But others have noticed Jesus, too. Herod, the client king who ran Galilee on behalf of the Roman imperial government – Herod, who had John the Baptist put to death because John criticized his morals – Herod has heard about Jesus, and Herod has begun to wonder if maybe he’ll have to silence Jesus the way he silenced John. The ruling party of the Sadducees who run the Temple in Jerusalem have heard about Jesus, and they’re not sure his teaching is the right kind of teaching; they’ve sent representatives to check Jesus out and see if there is some way they can bring charges against him and shut him up. The powers-that-be find Jesus’ message of inclusive love threatening; they fear that Jesus’ way of radical equality in God will undermine their kind of power; and so they begin to want Jesus stopped.

That’s the situation at the start of the Transfiguration story; that’s the lay-of-the-land Jesus goes up on the high mountain to pray about. I think Jesus knows the time has come for him to leave Galilee and go to Jerusalem and confront the powers-that-be with his witness to God’s inclusive love. But I also think Jesus knows that the powers-that-be are very powerful, and they will not take the message of justice and peace lightly – and I think Jesus knows his witness to God’s love will get him rejected, humiliated, tortured, and executed. I think Jesus knows the powers-that-be are going to win.

I think Jesus also genuinely believes in God’s promise to raise him up on the third day – but personally, as I imagine Jesus, I think even believing in that promise would not make it any less daunting to face the threat of pain and loss and death. The promise, the pain, the hope, maybe even some fear, are all in Jesus’ heart when he goes up the mountain to pray, when he goes up to locate himself in the landscape, when he goes up to get some perspective on his life and his mission and how he can go on.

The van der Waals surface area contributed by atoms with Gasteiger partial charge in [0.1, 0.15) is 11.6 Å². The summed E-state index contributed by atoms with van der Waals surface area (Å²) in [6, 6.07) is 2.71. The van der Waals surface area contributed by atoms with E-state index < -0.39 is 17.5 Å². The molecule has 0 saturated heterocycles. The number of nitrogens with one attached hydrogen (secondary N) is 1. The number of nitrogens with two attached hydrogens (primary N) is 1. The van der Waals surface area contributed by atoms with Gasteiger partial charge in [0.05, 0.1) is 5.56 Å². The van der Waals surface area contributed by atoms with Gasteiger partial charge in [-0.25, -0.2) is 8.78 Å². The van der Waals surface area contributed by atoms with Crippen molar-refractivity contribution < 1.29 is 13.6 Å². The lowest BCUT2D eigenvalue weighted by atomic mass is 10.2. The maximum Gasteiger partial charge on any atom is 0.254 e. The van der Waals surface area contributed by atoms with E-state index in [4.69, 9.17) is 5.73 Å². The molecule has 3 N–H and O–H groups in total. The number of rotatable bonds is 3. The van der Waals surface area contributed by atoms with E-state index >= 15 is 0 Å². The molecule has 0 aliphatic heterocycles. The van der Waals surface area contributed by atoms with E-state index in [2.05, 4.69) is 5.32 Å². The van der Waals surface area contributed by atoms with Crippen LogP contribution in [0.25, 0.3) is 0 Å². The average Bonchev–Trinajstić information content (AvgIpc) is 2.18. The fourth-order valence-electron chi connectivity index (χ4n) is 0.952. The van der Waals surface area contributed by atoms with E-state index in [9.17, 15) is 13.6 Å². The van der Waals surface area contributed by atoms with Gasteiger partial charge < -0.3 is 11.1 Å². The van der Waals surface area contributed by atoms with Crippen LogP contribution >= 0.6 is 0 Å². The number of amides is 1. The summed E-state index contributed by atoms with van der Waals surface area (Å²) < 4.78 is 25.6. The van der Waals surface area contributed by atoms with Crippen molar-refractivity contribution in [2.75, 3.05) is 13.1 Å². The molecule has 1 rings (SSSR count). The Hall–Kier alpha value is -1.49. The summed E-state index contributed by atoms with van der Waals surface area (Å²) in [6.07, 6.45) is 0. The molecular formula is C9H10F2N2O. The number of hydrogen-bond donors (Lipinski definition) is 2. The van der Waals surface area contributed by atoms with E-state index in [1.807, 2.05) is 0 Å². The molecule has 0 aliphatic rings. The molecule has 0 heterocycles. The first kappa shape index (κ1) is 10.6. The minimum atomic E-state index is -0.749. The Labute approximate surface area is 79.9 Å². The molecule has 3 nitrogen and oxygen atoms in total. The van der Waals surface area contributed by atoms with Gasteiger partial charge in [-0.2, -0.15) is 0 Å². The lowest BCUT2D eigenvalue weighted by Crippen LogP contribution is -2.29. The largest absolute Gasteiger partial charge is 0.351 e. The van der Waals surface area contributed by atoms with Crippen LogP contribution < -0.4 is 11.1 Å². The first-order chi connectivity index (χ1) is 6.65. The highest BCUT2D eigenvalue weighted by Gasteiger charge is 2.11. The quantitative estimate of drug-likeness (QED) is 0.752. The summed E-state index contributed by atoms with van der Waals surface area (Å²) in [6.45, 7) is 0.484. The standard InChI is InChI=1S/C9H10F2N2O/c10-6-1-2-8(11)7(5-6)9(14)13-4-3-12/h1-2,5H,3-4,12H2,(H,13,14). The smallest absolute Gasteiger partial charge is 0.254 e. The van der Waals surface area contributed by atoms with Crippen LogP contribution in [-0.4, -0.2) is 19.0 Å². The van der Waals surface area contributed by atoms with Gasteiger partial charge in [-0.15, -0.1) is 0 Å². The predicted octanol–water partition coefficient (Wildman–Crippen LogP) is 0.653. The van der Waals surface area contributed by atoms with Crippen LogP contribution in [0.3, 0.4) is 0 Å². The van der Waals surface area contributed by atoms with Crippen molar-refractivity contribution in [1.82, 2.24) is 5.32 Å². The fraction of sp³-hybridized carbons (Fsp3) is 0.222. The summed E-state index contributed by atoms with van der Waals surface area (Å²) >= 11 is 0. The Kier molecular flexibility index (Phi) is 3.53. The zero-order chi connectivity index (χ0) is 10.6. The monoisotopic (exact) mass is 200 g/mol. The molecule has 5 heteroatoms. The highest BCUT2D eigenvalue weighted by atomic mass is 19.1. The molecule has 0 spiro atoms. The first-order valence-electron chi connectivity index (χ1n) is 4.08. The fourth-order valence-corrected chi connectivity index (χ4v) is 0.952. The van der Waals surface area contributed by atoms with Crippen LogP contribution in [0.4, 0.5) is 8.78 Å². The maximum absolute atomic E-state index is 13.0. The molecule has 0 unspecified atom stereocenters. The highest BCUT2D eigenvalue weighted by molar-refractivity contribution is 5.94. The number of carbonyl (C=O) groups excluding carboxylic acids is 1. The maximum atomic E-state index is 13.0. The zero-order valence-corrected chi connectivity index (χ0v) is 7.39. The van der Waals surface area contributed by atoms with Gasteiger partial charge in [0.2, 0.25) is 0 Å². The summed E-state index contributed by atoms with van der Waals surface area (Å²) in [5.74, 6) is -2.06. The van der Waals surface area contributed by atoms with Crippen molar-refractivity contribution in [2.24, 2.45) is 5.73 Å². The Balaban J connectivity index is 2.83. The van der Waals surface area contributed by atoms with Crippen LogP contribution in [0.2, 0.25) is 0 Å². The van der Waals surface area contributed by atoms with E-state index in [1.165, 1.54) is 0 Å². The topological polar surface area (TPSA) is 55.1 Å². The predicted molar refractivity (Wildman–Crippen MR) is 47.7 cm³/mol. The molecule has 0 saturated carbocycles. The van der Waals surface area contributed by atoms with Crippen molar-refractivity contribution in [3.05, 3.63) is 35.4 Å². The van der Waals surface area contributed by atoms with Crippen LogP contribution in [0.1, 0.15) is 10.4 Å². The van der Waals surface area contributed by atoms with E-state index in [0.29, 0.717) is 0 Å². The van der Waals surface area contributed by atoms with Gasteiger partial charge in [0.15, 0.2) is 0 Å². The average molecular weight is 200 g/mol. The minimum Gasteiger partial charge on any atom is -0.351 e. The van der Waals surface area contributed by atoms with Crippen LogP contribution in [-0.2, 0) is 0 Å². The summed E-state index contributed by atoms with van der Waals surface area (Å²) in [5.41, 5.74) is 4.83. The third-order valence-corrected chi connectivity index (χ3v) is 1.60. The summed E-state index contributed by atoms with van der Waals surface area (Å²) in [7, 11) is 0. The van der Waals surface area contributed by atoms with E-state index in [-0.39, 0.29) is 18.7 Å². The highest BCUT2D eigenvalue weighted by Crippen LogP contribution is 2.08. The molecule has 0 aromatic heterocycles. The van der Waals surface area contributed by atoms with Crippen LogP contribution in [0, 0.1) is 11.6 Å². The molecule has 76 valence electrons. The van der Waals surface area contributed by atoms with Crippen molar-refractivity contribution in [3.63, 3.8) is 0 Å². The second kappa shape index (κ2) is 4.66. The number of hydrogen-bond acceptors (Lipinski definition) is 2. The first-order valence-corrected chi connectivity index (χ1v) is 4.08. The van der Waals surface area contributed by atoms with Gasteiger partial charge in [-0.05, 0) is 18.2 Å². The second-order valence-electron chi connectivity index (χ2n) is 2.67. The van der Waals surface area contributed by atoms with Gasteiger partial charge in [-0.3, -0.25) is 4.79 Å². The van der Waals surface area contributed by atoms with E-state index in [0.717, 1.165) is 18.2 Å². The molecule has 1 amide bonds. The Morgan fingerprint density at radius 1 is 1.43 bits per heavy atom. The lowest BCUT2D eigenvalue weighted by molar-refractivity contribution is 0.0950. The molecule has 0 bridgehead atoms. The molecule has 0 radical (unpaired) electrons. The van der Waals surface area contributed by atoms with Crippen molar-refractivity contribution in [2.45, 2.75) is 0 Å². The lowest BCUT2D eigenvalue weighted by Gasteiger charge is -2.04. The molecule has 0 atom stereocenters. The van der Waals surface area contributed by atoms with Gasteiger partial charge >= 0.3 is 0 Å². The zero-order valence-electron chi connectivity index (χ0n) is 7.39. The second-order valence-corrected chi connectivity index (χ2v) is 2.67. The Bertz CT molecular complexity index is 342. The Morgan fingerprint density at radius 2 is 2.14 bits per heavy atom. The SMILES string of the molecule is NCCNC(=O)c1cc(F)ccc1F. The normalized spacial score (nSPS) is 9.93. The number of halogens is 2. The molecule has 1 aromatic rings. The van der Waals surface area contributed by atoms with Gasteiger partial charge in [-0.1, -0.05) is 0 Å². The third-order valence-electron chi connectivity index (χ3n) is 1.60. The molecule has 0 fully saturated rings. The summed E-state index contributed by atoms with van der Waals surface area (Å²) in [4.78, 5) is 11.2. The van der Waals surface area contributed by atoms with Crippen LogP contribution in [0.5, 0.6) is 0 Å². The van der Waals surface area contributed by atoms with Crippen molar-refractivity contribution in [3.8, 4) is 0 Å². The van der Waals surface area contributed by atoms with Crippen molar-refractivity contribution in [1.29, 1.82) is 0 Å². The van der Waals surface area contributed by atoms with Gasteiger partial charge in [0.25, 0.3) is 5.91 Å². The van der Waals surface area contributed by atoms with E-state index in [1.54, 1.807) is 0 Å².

So Jesus goes up the mountain to pray – and the way God responds to that prayer is the most remarkable thing in the entire story. Because God doesn’t just tell Jesus what to do, to go to Jerusalem and be strong, as if God were merely passive in this, looking down on Jesus from heaven and expecting Jesus to do what he was told to do. Instead, God comes to be with Jesus, to be there present in Jesus, to act in Jesus as Jesus acts.

God allows Moses and Elijah to appear to Jesus – both of them leaders in their own times who had to confront the power of the powers-that-be – and they talk of Jesus’ “departure” – exodos is the word in Greek, and that is a word with powerful religious meaning – which he will accomplish in Jerusalem.

But more than that, God himself shines in Jesus as resplendent light, God fills Jesus with divine light and love and courage and strength, so that human work and divine work work together in Jesus, and therefore he can do what needs to be done. Jesus went up on the mountain to see his life in perspective – and on the mountain he saw his life in God’s perspective, and in God’s perspective he saw himself empowered to go on.

And that is the part of the story that I think speaks most directly to us. Because this Transfiguration story is not simply an account of something supernatural that happened once to Jesus a long time ago; the Transfiguration story is a kind of parable of prayer, an invitation to us to be like Jesus, to go up on a mountaintop in our hearts, to try to see our lives in God’s perspective, and to know that God is with us and God empowers us to do what we need to do in our lives, too. The Gospel is an invitation to us to pray as Jesus prays so that we can live as Jesus lives. 

The Gospel is a call to us to believe and trust that when we pray, whenever we pray, God enlightens us, so that our work and God’s work work together to create moments of peace, moments of justice, moments of joy, moments of beauty, moments of compassion, moments of love, moments of abundant life.

That is the Good News for us today. That the mystery of this Feast of the Transfiguration. That is the meaning of this Holy Communion we share. And that is God’s good will for us, here, now, today and everyday. Amen.


  1. Thank you in absentia